Do These Words Portend Apple's Doom in the U.S. Smartphone Market?

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Yesterday, AT&T  CEO Randall Stephenson suggested that smartphone subsidies can't be sustainable with where the smartphone market is heading, which has some potential implications for Apple . Stephenson acknowledged that the industry is attempting to shift toward a financing model instead of the subsidy model. The executive noted that subsidies were useful during the adoption phase of smartphone growth, but now smartphones are shifting to "maintenance" mode and that carriers "can't afford" to continue subsidizing at current levels.

Apple has made big moves in the past at the hint that subsidies are going away, yet shares didn't react much today. The important part is that AT&T and other carriers aren't removing subsidies altogether, and would replace them with financing plans that have the same net effect of reducing upfront costs by spreading them out. Financing is just a more transparent model. In fact, Apple could benefit if the result is that upgrade cycles shorten, since new upgrade programs allow users to upgrade very 12 to 18 months instead of waiting a full two years. Those programs may not be the best deal, but it's still too early to tell how the shift will affect upgrade cycles. For now, Apple will be just fine.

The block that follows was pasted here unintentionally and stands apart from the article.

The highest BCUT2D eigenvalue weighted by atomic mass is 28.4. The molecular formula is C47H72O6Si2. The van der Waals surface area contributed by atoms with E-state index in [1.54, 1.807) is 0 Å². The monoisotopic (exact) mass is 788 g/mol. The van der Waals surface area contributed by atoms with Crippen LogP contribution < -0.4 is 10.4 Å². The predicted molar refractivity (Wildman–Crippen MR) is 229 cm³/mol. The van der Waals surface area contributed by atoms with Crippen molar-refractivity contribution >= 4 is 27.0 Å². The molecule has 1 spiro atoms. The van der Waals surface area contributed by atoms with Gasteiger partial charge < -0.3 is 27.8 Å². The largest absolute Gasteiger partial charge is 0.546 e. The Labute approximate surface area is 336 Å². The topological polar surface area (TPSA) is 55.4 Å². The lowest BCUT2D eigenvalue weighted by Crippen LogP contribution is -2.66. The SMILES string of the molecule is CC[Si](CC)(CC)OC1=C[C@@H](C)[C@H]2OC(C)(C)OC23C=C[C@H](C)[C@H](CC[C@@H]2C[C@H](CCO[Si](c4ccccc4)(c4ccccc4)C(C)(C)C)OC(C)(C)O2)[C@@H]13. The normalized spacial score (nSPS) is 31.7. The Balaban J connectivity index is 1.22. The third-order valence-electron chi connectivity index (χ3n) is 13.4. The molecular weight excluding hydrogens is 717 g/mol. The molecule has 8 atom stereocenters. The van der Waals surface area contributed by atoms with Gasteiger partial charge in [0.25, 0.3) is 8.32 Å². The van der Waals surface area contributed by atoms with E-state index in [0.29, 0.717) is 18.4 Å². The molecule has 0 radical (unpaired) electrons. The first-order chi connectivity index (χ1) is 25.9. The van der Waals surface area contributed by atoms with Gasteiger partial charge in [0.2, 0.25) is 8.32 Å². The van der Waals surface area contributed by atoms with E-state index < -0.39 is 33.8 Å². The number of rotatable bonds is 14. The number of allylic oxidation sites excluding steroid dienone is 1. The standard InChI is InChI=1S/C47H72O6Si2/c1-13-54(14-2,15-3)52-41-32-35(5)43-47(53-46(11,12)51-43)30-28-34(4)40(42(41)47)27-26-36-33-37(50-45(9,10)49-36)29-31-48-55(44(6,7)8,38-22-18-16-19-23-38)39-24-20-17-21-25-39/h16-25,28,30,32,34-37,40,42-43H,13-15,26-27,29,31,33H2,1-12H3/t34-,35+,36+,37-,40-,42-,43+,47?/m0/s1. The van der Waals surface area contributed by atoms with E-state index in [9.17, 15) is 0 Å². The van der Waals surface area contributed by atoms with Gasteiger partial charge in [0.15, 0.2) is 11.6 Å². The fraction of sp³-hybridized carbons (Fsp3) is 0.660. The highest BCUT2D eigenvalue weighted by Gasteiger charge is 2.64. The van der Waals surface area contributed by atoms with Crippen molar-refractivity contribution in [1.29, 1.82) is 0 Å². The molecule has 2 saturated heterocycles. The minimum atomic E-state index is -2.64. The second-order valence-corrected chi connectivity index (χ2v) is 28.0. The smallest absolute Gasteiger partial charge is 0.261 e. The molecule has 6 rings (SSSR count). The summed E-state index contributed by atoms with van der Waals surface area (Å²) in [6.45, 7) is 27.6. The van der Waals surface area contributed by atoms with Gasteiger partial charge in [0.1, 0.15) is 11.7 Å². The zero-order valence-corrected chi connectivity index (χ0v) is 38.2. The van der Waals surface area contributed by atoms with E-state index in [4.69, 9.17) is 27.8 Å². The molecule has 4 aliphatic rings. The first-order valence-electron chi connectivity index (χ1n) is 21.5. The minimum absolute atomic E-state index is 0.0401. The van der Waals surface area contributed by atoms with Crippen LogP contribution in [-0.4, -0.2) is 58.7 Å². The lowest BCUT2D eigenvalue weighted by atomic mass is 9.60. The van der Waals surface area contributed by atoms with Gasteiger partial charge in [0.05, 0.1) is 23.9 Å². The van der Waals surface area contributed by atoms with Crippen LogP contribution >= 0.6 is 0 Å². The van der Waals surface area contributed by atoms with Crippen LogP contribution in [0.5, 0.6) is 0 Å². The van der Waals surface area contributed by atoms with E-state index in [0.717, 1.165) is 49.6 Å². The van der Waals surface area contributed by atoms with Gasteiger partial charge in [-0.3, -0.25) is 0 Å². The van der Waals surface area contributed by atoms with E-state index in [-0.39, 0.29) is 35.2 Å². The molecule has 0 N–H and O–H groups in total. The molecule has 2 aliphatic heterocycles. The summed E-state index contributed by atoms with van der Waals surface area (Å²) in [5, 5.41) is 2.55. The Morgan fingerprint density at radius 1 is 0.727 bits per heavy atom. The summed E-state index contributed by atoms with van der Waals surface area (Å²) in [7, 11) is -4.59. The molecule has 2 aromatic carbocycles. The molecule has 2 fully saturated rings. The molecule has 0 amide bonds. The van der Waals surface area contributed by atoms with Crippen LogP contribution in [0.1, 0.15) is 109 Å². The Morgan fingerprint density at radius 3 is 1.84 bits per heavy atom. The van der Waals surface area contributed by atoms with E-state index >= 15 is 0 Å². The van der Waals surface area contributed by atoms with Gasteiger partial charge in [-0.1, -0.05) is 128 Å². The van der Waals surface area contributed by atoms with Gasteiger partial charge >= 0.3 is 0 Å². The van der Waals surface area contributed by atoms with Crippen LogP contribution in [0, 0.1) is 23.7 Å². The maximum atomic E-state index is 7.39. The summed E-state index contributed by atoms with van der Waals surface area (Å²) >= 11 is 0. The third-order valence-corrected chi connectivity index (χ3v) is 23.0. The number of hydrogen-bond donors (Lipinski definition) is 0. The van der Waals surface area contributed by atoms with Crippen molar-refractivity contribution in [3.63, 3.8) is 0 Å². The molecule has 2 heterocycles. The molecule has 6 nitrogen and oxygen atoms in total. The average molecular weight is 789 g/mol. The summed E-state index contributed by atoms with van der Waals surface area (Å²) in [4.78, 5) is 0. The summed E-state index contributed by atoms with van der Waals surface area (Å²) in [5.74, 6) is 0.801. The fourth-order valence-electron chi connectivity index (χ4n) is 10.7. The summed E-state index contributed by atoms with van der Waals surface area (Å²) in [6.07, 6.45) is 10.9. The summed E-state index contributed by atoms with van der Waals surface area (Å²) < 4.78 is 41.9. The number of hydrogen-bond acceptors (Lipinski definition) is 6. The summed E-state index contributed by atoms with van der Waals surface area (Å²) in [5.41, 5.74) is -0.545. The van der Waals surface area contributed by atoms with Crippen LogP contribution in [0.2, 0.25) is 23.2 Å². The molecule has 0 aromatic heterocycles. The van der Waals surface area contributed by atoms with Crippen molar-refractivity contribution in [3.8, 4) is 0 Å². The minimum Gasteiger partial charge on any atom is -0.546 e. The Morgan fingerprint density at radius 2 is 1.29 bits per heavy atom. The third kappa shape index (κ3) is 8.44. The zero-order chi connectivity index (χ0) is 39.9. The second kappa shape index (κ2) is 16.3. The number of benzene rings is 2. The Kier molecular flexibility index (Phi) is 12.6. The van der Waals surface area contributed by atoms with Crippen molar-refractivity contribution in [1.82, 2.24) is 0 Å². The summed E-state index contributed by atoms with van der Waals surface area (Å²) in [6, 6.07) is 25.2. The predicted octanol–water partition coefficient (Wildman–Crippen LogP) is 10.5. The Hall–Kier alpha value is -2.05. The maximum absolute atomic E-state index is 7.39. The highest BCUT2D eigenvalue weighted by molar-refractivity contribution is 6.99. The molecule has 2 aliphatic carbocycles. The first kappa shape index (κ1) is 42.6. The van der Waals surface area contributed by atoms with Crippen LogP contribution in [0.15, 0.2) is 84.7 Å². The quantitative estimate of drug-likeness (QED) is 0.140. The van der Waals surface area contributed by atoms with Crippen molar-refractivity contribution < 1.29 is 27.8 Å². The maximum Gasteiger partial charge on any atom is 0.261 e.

In this segment of Tech Teardown, Erin Kennedy discusses the future of mobile with Evan Niu, CFA, our tech and telecom bureau chief.

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The article Do These Words Portend Apple's Doom in the U.S. Smartphone Market? originally appeared on

Erin Kennedy and Evan Niu, CFA, both own shares of Apple. The Motley Fool recommends and owns shares of Apple. Try any of our Foolish newsletter services free for 30 days. We Fools don't all hold the same opinions, but we all believe that considering a diverse range of insights makes us better investors. The Motley Fool has a disclosure policy.

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